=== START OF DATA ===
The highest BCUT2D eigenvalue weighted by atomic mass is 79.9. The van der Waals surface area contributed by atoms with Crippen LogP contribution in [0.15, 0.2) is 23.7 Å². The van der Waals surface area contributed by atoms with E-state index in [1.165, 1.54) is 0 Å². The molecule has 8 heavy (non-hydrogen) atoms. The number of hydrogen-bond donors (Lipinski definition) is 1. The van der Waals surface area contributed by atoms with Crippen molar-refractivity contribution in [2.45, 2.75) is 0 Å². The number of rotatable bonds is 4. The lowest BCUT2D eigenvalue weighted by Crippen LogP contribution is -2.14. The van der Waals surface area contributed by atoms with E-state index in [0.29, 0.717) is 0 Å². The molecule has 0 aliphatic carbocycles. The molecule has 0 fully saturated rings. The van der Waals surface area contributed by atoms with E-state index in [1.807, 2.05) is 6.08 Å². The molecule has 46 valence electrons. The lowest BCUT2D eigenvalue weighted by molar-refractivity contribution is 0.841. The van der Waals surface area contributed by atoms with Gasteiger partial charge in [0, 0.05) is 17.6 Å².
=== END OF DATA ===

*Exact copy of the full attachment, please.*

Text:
The highest BCUT2D eigenvalue weighted by atomic mass is 79.9. The van der Waals surface area contributed by atoms with Crippen LogP contribution in [0.15, 0.2) is 23.7 Å². The van der Waals surface area contributed by atoms with E-state index in [1.165, 1.54) is 0 Å². The molecule has 8 heavy (non-hydrogen) atoms. The number of hydrogen-bond donors (Lipinski definition) is 1. The van der Waals surface area contributed by atoms with Crippen molar-refractivity contribution in [2.45, 2.75) is 0 Å². The number of rotatable bonds is 4. The lowest BCUT2D eigenvalue weighted by Crippen LogP contribution is -2.14. The van der Waals surface area contributed by atoms with E-state index in [0.29, 0.717) is 0 Å². The molecule has 0 aliphatic carbocycles. The molecule has 0 fully saturated rings. The van der Waals surface area contributed by atoms with E-state index in [1.807, 2.05) is 6.08 Å². The molecule has 46 valence electrons. The lowest BCUT2D eigenvalue weighted by molar-refractivity contribution is 0.841. The van der Waals surface area contributed by atoms with Gasteiger partial charge in [0, 0.05) is 17.6 Å².